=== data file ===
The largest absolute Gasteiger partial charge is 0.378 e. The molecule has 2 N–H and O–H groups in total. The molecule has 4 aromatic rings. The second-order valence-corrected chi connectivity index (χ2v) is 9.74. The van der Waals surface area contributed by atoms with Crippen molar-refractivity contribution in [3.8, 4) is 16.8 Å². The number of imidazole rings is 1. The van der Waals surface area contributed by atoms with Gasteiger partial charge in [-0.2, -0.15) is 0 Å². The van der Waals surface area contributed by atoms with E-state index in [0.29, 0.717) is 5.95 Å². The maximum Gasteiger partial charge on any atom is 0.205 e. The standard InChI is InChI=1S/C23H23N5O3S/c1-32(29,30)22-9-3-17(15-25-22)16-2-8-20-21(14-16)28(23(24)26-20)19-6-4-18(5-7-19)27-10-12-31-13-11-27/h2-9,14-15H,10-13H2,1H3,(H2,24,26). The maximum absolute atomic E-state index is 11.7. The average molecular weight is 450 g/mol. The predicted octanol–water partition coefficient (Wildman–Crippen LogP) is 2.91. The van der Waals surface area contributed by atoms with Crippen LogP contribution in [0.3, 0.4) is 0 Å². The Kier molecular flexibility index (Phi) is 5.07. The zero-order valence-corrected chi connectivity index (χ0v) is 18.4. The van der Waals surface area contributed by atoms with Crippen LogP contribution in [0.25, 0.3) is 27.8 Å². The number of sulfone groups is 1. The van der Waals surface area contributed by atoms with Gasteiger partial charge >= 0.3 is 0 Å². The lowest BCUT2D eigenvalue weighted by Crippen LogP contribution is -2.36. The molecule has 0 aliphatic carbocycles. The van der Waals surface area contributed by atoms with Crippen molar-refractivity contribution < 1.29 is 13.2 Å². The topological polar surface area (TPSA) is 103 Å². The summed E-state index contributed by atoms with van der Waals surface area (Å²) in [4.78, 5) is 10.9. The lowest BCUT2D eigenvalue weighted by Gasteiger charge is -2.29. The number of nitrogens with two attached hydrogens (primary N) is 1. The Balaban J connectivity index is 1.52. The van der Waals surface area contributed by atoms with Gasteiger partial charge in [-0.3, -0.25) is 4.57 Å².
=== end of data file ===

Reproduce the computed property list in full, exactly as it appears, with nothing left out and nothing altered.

The largest absolute Gasteiger partial charge is 0.378 e. The molecule has 2 N–H and O–H groups in total. The molecule has 4 aromatic rings. The second-order valence-corrected chi connectivity index (χ2v) is 9.74. The van der Waals surface area contributed by atoms with Crippen molar-refractivity contribution in [3.8, 4) is 16.8 Å². The number of imidazole rings is 1. The van der Waals surface area contributed by atoms with Gasteiger partial charge in [-0.2, -0.15) is 0 Å². The van der Waals surface area contributed by atoms with E-state index in [0.29, 0.717) is 5.95 Å². The maximum Gasteiger partial charge on any atom is 0.205 e. The standard InChI is InChI=1S/C23H23N5O3S/c1-32(29,30)22-9-3-17(15-25-22)16-2-8-20-21(14-16)28(23(24)26-20)19-6-4-18(5-7-19)27-10-12-31-13-11-27/h2-9,14-15H,10-13H2,1H3,(H2,24,26). The maximum absolute atomic E-state index is 11.7. The average molecular weight is 450 g/mol. The predicted octanol–water partition coefficient (Wildman–Crippen LogP) is 2.91. The van der Waals surface area contributed by atoms with Crippen LogP contribution in [0.3, 0.4) is 0 Å². The Kier molecular flexibility index (Phi) is 5.07. The zero-order valence-corrected chi connectivity index (χ0v) is 18.4. The van der Waals surface area contributed by atoms with Crippen LogP contribution in [0.25, 0.3) is 27.8 Å². The number of sulfone groups is 1. The van der Waals surface area contributed by atoms with Gasteiger partial charge >= 0.3 is 0 Å². The lowest BCUT2D eigenvalue weighted by Crippen LogP contribution is -2.36. The molecule has 0 aliphatic carbocycles. The van der Waals surface area contributed by atoms with Crippen molar-refractivity contribution < 1.29 is 13.2 Å². The topological polar surface area (TPSA) is 103 Å². The summed E-state index contributed by atoms with van der Waals surface area (Å²) in [4.78, 5) is 10.9. The lowest BCUT2D eigenvalue weighted by Gasteiger charge is -2.29. The number of nitrogens with two attached hydrogens (primary N) is 1. The Balaban J connectivity index is 1.52. The van der Waals surface area contributed by atoms with Gasteiger partial charge in [-0.3, -0.25) is 4.57 Å².